Fresh from last month’s High Court success in overcoming the threat of legal action from the Qatari royal family, Ian Bone, the antiquated anarchist and co-founder of the South Norwood Tourist Board, was claiming another victory over Big Business this week.
Bone, and the SNTB, backed by local councillor Jane Avis, have managed to persuade a multi-million-pound media company to fulfill its public obligations to clear-up damaged fencing and hoardings next to the Sensible Garden, the carefully tended previously neglected scrap of land opposite the former Stanley Tech, which takes its name from one of the school’s most famous pupils, Captain Sensible.
And to celebrate this latest success, the SNTB has announced that it intends to add a new bench to the garden, to be named the Stormzy Seat, after another giant of the music business who attended what is now known as Harris Academy South Norwood.
Outdoor Plus are the West End-based corporation which used to trade as More O’Farrell, the company which manages advertising hoardings across the country. Now, their business portfolio has expanded and diversified into digital advertising.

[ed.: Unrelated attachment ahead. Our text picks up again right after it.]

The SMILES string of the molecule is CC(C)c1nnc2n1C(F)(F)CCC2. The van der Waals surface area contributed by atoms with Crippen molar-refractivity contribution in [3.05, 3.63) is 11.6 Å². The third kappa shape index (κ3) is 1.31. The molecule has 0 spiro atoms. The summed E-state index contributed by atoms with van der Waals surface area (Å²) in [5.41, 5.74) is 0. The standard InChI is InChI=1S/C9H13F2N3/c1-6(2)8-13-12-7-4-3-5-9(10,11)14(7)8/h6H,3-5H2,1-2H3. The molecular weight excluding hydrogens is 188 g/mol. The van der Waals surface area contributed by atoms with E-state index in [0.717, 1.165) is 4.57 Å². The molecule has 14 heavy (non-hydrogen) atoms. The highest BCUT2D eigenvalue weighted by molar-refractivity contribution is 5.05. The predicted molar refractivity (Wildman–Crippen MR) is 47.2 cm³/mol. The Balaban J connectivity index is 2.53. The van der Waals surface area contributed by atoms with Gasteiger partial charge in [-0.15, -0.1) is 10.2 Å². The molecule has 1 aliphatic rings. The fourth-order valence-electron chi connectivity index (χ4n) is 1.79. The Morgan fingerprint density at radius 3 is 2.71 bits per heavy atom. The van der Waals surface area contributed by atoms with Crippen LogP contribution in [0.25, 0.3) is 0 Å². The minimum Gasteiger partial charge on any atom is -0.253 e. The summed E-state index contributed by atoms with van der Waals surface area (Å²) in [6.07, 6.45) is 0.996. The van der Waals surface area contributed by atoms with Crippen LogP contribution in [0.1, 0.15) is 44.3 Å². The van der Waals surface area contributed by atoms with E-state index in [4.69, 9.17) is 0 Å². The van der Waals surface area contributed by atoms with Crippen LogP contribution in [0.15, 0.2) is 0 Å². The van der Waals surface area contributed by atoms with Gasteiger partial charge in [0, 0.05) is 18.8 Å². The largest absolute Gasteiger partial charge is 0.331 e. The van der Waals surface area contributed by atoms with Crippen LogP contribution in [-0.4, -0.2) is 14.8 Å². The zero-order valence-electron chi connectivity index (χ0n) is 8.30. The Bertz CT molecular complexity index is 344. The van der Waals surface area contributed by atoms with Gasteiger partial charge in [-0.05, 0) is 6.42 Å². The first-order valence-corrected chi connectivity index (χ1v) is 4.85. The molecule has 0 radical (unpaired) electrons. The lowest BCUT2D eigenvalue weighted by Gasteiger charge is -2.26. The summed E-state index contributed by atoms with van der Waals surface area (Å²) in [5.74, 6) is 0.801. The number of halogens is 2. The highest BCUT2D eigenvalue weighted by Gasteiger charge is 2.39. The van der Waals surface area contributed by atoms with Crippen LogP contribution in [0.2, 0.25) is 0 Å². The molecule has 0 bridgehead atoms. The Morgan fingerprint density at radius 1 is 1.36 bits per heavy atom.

When Stormzy launched his Brits-winning debut album 12 months ago, he hired poster space, opposite his old school, to send an inspirational message to the latest generation of pupils: “All my young black kings rise up man, this is our year”, it said in white type on a sombre black background.
But a fortnight ago, Bone decried the neglect of Outdoor Plus’s property next to the Sensible Garden.
“The place is a fucking tip,” he said.
With part of its fence broken, the Outdoor Plus site had become a dumping ground for fly-tippers, fast-food packages, and was attracting vermin.
“The builders’ rubble spilling through the broken fence has attracted tons more flyblown rubbish,” Bone complained, before negotiating with Dean Williams, at Outdoor Plus. At first, Outdoor Plus was reluctant to commit to the cost of a replacement fence and hiring a man with a van to clear the rubbish, which was beginning to accumulate on parts of the Sensible Garden.
The Sensible Garden was a bit of unused green space which the local community “reclaimed” four years ago, with some guerilla gardening, as volunteers did the spadework and others donated flowers and shrubs and staged a grand opening with the Captain as the guest of honour.
This week, before the snows came, Williams and Outdoor Plus fulfilled a commitment to replace the fence and clear the rubbish from the site. And a request, previously made to the Tourist Board to pay “a peppercorn rent” for having the temerity to make something useful out of the land where the garden is now, has been dropped.
Bone, as you might expect, was triumphant.
“Don’t fuck with the Tourist Board,” he told Inside Croydon in a non-exclusive interview.
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Ah! The good captain. Forty years back I used to see him occasionally in Emek Kebab in Whitehorse Lane. I’m sure it wasn’t him who painted ‘Captain Sensible is Super’ on the railway arch down the road.
Well done to Bone.